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11 of 17 people found the following review helpful
3.0 out of 5 stars A Mixed Bag, 19 Jun. 2007
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This review is from: The Oxford History of Ireland (Paperback)
"All nations are an invented or imagined community, and the Irish have shown more relish for that fiction than most." And maybe the collaborators here could have benefitted from some of that enthusiasm.

The essays collected, ranging from the prehistoric to the modern (late 80's), are something of a mixed bag, definitely in need of some editorial indulgence. Too often I felt pushed along, past surely important issues and people who, for a few paragraphs, would have given the `comprehensive and authoritative survey' lauded on the back cover but, for me, unfulfilled. Katherine Simms' chapter on Norman Ireland, the best (worst?) example, descends into a succession list of obscure and ephemeral petty-chiefs who occlude any larger socio-political comprehension and eclipse the general condition of the peasantry to the extent that even the Black Death is only referred to in passing. To an extent, land-tied lives are much the same across countries and centuries (bloody squalor), so, yes, by focusing on the specifically Irish quota of kings and property, laws and wars, the book does what it says on the tin. But cold autopsies rarely make a good read, and it's only until we get to the final chapters (Declan Kiberd's on Literature & History especially) that we are allowed continuous accounts involving people rather than names.

To be fair though, writing over 2000 years of history into less than 300 pages is about as foolish a feat as any, and hoping to understand a countries peoples and places in a week is equally so on my part. So for students of Irish history, who'll go on to more involved accounts of the "apparent debacle of Jacobitism in 1745", or those "endemic rural secret societies", which are here ever and so so frustratingly only ever alluded to as though we already knew, I imagine this volume will be a god-send of context and quick-reference; for you, this is good, buy now with your pennies. But but, looking for an enjoyable read and some memorable facts about the Battle of the Boyne and that Parnell guy who wot did dat fing, I say Pah! to you and your miserable fact-loving, name-bleating recital. Yeats' Book of Irish Verse, with its poems on crispy-pancake-loving leprechauns and incessant defeat, makes much more sense to me.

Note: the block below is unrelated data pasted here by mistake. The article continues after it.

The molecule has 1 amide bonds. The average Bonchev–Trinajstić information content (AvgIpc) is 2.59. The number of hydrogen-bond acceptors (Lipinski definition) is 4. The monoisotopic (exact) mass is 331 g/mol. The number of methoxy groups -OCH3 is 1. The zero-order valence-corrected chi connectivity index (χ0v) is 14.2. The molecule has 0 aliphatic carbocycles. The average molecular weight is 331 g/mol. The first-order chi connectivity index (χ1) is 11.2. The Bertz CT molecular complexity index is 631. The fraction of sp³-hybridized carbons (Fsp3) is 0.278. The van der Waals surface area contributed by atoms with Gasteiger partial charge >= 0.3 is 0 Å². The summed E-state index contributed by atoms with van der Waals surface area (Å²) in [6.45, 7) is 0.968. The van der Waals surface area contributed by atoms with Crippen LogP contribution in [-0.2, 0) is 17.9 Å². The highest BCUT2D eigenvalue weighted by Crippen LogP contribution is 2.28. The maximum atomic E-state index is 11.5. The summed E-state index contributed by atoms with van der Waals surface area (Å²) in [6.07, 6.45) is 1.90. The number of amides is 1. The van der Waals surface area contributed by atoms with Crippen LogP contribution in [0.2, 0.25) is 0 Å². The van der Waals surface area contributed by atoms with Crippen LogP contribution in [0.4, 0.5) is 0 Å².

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5.0 out of 5 stars Five Stars, 7 Jan. 2015
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This review is from: The Oxford History of Ireland (Paperback)
Excellent, prompt delivery, 5 stars *****
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The Oxford History of Ireland
The Oxford History of Ireland by R. F. Foster (Paperback - 25 Oct. 2001)